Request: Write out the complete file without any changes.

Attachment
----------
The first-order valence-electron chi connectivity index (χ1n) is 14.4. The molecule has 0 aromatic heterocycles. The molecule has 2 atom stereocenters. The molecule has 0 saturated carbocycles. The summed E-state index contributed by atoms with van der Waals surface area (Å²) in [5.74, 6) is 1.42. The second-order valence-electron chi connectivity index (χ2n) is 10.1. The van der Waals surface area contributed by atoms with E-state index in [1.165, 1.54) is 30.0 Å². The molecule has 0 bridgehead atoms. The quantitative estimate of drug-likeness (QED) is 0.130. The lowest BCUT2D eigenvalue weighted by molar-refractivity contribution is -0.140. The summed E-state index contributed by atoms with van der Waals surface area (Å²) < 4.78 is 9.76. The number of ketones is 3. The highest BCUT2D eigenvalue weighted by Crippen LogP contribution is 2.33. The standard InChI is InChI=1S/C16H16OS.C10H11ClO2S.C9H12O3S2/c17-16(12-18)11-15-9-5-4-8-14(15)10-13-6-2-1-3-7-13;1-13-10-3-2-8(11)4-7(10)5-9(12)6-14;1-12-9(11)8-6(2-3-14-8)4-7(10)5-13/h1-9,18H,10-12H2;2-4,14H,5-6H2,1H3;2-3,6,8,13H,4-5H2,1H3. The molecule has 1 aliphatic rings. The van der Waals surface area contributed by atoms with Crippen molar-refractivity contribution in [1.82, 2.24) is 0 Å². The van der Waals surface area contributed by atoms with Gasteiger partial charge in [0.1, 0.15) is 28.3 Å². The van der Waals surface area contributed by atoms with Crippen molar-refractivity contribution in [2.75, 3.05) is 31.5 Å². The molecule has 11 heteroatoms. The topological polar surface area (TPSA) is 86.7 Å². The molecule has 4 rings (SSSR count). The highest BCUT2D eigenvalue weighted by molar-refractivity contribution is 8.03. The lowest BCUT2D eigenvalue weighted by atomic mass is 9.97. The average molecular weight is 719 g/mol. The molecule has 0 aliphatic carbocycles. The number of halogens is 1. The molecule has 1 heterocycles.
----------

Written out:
The first-order valence-electron chi connectivity index (χ1n) is 14.4. The molecule has 0 aromatic heterocycles. The molecule has 2 atom stereocenters. The molecule has 0 saturated carbocycles. The summed E-state index contributed by atoms with van der Waals surface area (Å²) in [5.74, 6) is 1.42. The second-order valence-electron chi connectivity index (χ2n) is 10.1. The van der Waals surface area contributed by atoms with E-state index in [1.165, 1.54) is 30.0 Å². The molecule has 0 bridgehead atoms. The quantitative estimate of drug-likeness (QED) is 0.130. The lowest BCUT2D eigenvalue weighted by molar-refractivity contribution is -0.140. The summed E-state index contributed by atoms with van der Waals surface area (Å²) < 4.78 is 9.76. The number of ketones is 3. The highest BCUT2D eigenvalue weighted by Crippen LogP contribution is 2.33. The standard InChI is InChI=1S/C16H16OS.C10H11ClO2S.C9H12O3S2/c17-16(12-18)11-15-9-5-4-8-14(15)10-13-6-2-1-3-7-13;1-13-10-3-2-8(11)4-7(10)5-9(12)6-14;1-12-9(11)8-6(2-3-14-8)4-7(10)5-13/h1-9,18H,10-12H2;2-4,14H,5-6H2,1H3;2-3,6,8,13H,4-5H2,1H3. The molecule has 1 aliphatic rings. The van der Waals surface area contributed by atoms with Crippen molar-refractivity contribution in [1.82, 2.24) is 0 Å². The van der Waals surface area contributed by atoms with Gasteiger partial charge in [0.1, 0.15) is 28.3 Å². The van der Waals surface area contributed by atoms with Crippen molar-refractivity contribution in [2.75, 3.05) is 31.5 Å². The molecule has 11 heteroatoms. The topological polar surface area (TPSA) is 86.7 Å². The molecule has 4 rings (SSSR count). The highest BCUT2D eigenvalue weighted by molar-refractivity contribution is 8.03. The lowest BCUT2D eigenvalue weighted by atomic mass is 9.97. The average molecular weight is 719 g/mol. The molecule has 0 aliphatic carbocycles. The number of halogens is 1. The molecule has 1 heterocycles.